“We will fully relax the policy” in two years after an experiment allowing some couples to have a second baby, Cai Fang, a vice director of the Chinese Academy of Social Sciences, the government’s research arm, said in a brief interview yesterday after a speech in Beijing. “People wish to choose the number of children they want to have, and they should be given the choice, at least for two children.”
Chinese President Xi Jinping relaxed China’s family-planning policy last year by allowing couples to have two children if either parent is an only child. The change failed to deliver a baby boom in the world’s most populous country — less than 3 percent of the 11 million Chinese couples eligible for another child applied for permission in the first six months, according to data from the National Health & Family Planning Commission.
China had 690,000 couples seeking approval for a second child by the end of August and 620,000 were granted, according to a statement from the nation’s family planning commission.
Cai said allowing second children won’t significantly raise the fertility rate to bolster a population the United Nations predicts will start shrinking by 2030. China’s fertility rate of 1.66 per woman compares with the 2.1 level needed to sustain population levels, according to the UN.
Estimates by Chinese officials and some scholars had suggested the relaxation in policy may lead to an increase of up to 2 million births per year, possibly a 10 percent increase – increasing China’s fertility rate from the current 1.6 births per woman to about 1.8 births per woman.
However, it appears the effect is 30-50% of that level.
If China decided to further relax to a “two-child policy,” the number of additional births might reach 5 million annually, with the fertility rate perhaps rising to replacement level. However, the 30-50% level would mean about 2 to 2.5 million added.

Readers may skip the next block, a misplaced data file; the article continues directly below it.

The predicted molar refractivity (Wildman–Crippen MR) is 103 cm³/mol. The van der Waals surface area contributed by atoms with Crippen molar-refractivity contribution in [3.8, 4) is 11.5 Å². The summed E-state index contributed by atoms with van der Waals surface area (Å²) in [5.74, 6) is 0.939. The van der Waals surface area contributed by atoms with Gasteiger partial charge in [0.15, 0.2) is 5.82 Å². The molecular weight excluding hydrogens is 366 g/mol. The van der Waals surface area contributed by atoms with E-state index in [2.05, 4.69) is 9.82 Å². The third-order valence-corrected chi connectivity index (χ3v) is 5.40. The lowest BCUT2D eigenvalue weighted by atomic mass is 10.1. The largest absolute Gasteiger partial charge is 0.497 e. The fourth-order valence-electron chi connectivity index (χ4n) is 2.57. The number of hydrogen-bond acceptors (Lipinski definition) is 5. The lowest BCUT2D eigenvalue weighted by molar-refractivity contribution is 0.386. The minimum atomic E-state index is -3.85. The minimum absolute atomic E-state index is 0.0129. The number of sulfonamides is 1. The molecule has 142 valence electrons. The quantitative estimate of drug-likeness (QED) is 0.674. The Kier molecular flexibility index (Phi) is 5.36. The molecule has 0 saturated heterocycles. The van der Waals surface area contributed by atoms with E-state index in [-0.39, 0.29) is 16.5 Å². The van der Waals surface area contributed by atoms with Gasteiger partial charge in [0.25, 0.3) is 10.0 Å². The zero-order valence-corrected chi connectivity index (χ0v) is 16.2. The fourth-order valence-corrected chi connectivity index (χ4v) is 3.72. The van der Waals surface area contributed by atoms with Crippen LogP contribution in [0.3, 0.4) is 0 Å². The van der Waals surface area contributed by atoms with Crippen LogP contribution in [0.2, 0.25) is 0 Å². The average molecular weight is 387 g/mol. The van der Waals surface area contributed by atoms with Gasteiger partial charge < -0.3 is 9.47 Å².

With such a rise in fertility, the medium variant, China’s population would peak at 1.45 billion in 2030 and then decline to around 1 billion by the century’s close.
Fully lifting the child restriction policies now might get the additional 5 million births to reach replacement level.
Under the instant replacement scenario, China’s future population does not decline, but stabilizes around 1.6 billion by mid-century. The Chinese population, however, would still age, with the proportion elderly increasing to a fifth and the potential support ratio falling to three working-age persons per retiree.
Creating financial and social incentives to have children (as in Singapore) could have a further mild boosting effect.
The most effective policy to boost fertility is to provide low cost child care. Effective fertility boosting policies are ones that provide flexible work practices that make it easier for women to rejoin the work force after taking time off for child-rearing.
Brian Wang is a Futurist Thought Leader and a popular Science blogger with 1 million readers per month. His blog Nextbigfuture.com is ranked #1 Science News Blog. It covers many disruptive technology and trends including Space, Robotics, Artificial Intelligence, Medicine, Anti-aging Biotechnology, and Nanotechnology.
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